Published Date: December 15th, 2022
Ireland’s ambassador to Canada, Dr. Eamonn McKee, says that there is a strong case for a Consulate General to be established in Montreal given the sizable and very active Irish community in the city.
Speaking as the guest of honor at the glittering Christmas Party for members and friends of the Ireland-Canada Chamber of Commerce on Friday 9 December at the McGill Faculty Club, he stressed the trade opportunities that exist between Ireland and the city and noted, for example, that Enterprise Ireland had now a dedicated economic promotion officer in the city.
Dr. McKee told the Chamber: “This city has a rich and diverse past with the Irish very much at the heart of that, in all walks of life. And that influence continues to this day. The Government is committed to supporting the Irish diaspora but also to promoting further trade and economic cooperation between Ireland and this city. There is so much potential for further growth and I personally think the time is right for a full-time Consulate to be set up, dedicated to Montreal, to help realize that potential and make the most of organizations like the Ireland-Canada Chamber of Commerce.”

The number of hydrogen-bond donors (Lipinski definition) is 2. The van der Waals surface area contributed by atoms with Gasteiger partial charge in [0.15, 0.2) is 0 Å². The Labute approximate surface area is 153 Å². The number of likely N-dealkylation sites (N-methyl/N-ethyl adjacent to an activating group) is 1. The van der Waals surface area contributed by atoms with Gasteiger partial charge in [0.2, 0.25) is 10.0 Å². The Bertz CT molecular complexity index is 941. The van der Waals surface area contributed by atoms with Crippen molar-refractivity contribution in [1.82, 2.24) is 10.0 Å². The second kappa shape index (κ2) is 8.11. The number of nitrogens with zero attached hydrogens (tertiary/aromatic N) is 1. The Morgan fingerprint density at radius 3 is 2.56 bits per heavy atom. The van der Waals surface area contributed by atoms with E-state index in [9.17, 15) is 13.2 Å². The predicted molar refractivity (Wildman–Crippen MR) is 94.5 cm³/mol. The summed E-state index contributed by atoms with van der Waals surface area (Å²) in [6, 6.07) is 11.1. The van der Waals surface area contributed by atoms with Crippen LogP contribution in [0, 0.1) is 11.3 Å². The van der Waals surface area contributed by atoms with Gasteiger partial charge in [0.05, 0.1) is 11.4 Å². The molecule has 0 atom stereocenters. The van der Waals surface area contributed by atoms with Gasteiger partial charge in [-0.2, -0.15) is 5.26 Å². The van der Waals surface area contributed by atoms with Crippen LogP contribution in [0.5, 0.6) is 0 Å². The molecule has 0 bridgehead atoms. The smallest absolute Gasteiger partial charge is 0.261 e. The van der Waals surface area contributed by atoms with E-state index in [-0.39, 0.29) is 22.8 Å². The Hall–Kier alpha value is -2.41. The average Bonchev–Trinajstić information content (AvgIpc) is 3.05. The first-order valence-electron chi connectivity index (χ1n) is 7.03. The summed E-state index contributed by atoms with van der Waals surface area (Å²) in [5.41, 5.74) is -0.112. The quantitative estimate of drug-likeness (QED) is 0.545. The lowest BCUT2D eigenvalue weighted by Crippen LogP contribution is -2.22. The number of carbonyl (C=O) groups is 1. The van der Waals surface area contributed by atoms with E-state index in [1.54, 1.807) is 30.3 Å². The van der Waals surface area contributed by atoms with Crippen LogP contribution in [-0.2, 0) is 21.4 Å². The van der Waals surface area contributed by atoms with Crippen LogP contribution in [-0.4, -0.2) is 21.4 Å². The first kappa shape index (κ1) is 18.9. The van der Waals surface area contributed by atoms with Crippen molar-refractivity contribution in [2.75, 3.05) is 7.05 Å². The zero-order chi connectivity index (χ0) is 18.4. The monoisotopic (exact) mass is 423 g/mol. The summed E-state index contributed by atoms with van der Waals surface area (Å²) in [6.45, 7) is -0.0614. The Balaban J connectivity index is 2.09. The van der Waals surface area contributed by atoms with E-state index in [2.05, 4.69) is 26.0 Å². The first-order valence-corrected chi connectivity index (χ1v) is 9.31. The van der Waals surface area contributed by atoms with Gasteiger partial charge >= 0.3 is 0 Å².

Chamber President Paul Dunne welcomed the Ambassador’s comments. He pledged to make a strong case to the Irish Department of Foreign Affairs for an increased presence in Montreal. Mr. Dunne said: “The need for a Consulate General in Montreal is obvious given the towering cultural and economic importance of Quebec in the Canadian context. It is a massive opportunity for the Government of Ireland to capitalize on the vibrancy of the Irish community here as well as the esteem in which the nation is held generally. The Ireland-Canada Chamber of Commerce is energized by the Ambassador’s comments and stands ready to take a leading role in the effort to make this a reality.”